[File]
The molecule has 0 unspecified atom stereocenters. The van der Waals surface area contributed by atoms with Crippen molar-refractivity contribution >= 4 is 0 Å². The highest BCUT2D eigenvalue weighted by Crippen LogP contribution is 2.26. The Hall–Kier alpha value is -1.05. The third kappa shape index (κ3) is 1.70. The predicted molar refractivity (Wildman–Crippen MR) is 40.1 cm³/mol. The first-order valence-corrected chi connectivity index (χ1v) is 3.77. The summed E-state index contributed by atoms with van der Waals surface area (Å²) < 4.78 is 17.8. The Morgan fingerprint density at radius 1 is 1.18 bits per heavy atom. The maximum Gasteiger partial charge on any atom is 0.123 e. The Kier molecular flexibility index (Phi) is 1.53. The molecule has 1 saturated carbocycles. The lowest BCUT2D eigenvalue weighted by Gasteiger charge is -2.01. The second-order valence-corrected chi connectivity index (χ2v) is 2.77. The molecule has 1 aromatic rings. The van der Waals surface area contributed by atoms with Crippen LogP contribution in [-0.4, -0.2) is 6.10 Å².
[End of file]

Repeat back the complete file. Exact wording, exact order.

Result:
The molecule has 0 unspecified atom stereocenters. The van der Waals surface area contributed by atoms with Crippen molar-refractivity contribution >= 4 is 0 Å². The highest BCUT2D eigenvalue weighted by Crippen LogP contribution is 2.26. The Hall–Kier alpha value is -1.05. The third kappa shape index (κ3) is 1.70. The predicted molar refractivity (Wildman–Crippen MR) is 40.1 cm³/mol. The first-order valence-corrected chi connectivity index (χ1v) is 3.77. The summed E-state index contributed by atoms with van der Waals surface area (Å²) < 4.78 is 17.8. The Morgan fingerprint density at radius 1 is 1.18 bits per heavy atom. The maximum Gasteiger partial charge on any atom is 0.123 e. The Kier molecular flexibility index (Phi) is 1.53. The molecule has 1 saturated carbocycles. The lowest BCUT2D eigenvalue weighted by Gasteiger charge is -2.01. The second-order valence-corrected chi connectivity index (χ2v) is 2.77. The molecule has 1 aromatic rings. The van der Waals surface area contributed by atoms with Crippen LogP contribution in [-0.4, -0.2) is 6.10 Å².